One of the earliest, loveliest flowers of spring is the pasque flower. While it doesn’t appear naturally up here in the northwoods, you have only to drive west to the prairies to find it growing wild and free in its native habitat. It’s also known as ‘wild crocus’—but I have to say I prefer it’s French name. I like the appropriate sophistication it lends to such a lovely bloom—but even more, I appreciate a deeper significance to the name that is likely lost on most people.
And what’s the significance? ‘Pasque’ is a word derived directly from the word ‘Passover’, making its name, literally, ‘Passover flower’—and at least this year, it seems to be quite appropriately named. On the very weekend I knelt on the brick walkway of my parent’s flower garden to photograph its first blooms, the actual Jewish celebration of Passover was in full swing (April 22nd-30th).
For the Jews, it’s a celebration to commemorate the night of the tenth plague in Egypt, some 4,000 years ago, when the angel of death passed over their homes, sparing their first-born children at the sight of the blood of an unblemished lamb painted on their doorposts.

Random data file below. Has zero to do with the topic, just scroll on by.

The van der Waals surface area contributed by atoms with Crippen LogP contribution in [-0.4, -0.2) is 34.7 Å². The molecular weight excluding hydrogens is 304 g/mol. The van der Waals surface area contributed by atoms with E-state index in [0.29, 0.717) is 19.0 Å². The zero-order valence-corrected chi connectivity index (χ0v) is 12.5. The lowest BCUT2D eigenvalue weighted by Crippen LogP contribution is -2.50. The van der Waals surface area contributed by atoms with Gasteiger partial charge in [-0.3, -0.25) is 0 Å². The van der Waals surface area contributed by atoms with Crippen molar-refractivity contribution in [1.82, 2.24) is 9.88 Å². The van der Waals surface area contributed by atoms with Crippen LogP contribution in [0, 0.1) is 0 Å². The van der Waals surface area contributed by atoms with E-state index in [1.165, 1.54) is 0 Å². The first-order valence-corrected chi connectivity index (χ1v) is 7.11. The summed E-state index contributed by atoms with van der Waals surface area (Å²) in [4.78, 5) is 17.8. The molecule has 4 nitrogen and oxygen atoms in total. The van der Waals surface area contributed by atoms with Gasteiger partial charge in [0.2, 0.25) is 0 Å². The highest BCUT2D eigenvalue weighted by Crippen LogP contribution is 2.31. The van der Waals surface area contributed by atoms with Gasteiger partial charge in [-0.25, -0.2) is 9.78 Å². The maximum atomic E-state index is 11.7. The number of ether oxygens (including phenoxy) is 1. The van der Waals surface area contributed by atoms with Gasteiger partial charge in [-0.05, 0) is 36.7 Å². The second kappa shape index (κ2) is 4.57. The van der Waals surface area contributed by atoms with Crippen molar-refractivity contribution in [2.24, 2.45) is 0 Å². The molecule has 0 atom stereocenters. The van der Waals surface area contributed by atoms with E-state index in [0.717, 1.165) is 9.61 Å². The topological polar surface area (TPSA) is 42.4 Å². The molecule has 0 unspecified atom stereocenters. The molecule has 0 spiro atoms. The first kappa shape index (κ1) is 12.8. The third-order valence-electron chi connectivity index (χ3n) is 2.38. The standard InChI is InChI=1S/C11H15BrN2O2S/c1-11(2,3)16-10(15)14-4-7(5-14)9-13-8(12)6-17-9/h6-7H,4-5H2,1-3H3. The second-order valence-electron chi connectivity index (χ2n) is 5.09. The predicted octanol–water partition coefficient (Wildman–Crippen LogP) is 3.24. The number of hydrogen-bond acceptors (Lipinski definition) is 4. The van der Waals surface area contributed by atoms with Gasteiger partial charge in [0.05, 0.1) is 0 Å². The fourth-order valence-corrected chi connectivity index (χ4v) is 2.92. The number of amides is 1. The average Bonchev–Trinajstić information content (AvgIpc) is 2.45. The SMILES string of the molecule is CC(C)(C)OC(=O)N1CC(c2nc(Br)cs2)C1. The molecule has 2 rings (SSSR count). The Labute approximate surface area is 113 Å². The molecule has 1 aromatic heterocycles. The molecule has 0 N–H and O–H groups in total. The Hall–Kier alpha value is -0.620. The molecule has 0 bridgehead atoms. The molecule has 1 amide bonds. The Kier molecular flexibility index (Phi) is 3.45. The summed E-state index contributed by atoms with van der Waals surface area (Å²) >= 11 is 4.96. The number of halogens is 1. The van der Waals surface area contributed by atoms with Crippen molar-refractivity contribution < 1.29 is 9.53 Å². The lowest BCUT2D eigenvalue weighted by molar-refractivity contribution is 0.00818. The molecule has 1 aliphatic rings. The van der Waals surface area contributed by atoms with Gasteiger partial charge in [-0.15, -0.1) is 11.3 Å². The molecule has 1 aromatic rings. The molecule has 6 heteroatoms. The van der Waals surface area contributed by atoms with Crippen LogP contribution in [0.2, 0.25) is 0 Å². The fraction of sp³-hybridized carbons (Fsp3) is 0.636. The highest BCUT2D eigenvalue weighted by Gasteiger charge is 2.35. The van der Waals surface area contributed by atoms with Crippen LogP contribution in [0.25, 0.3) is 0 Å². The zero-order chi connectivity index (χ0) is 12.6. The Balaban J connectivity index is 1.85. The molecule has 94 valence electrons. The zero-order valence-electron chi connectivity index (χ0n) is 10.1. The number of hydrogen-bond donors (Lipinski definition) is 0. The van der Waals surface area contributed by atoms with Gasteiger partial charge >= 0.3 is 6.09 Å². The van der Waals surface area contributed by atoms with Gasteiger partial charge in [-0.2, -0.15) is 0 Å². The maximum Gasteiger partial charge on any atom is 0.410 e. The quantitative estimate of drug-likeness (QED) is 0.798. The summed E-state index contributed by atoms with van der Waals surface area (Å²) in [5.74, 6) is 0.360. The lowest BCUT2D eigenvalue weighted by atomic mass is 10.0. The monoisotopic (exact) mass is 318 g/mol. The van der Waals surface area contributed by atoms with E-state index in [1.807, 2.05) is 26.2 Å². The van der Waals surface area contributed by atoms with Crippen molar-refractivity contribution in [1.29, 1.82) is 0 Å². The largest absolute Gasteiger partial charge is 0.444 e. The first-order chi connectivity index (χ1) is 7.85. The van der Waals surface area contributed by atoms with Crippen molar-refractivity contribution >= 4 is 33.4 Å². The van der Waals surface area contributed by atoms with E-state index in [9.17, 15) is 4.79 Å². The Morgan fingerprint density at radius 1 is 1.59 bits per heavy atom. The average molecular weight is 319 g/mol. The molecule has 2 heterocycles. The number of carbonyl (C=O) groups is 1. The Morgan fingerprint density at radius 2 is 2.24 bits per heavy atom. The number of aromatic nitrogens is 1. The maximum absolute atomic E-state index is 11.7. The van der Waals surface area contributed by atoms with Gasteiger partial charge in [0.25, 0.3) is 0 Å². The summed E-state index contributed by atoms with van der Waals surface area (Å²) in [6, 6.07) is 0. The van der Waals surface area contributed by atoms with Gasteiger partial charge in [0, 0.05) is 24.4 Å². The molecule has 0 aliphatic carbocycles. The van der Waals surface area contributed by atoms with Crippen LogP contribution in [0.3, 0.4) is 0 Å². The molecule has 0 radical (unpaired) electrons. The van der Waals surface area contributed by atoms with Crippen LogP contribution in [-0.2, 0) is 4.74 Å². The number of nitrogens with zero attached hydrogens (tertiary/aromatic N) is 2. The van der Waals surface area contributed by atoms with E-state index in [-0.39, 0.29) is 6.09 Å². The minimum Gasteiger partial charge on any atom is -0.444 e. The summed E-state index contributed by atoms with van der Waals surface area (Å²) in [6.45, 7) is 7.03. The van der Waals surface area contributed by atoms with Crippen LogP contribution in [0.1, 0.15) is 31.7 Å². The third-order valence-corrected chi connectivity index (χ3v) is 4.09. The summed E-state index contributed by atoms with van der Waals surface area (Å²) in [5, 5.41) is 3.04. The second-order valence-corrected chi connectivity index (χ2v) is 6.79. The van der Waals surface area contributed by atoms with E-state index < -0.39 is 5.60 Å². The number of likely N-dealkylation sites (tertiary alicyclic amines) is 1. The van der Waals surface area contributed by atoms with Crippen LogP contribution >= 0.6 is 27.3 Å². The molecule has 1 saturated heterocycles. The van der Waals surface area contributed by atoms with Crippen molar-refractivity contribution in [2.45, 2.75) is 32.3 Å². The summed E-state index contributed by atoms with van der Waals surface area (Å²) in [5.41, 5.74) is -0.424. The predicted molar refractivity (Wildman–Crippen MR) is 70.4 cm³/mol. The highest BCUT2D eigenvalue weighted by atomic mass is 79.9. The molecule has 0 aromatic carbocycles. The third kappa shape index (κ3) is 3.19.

For me, it’s a celebration that reminds me that Death has passed over me, also, having seen that I, too, am covered by the blood of the unblemished Lamb of God.
“…and when I see the blood I will pass over you, and no plague will befall you to destroy you when I strike the land of Egypt.” (Exodus 12:13)
“…you were not redeemed with perishable things like silver or gold from your futile way of life inherited from your forefathers, but with precious blood, as of a lamb unblemished and spotless, the blood of Christ.” (1 Peter 1:18-19)
“For Christ, our Passover lamb, has been sacrificed. Let us therefore celebrate the festival…“ (1 Corinthians 5:7-8)Dare I say that the celebration of Passover holds even more significance for me as a Christian than for any Jew? Hallelujah!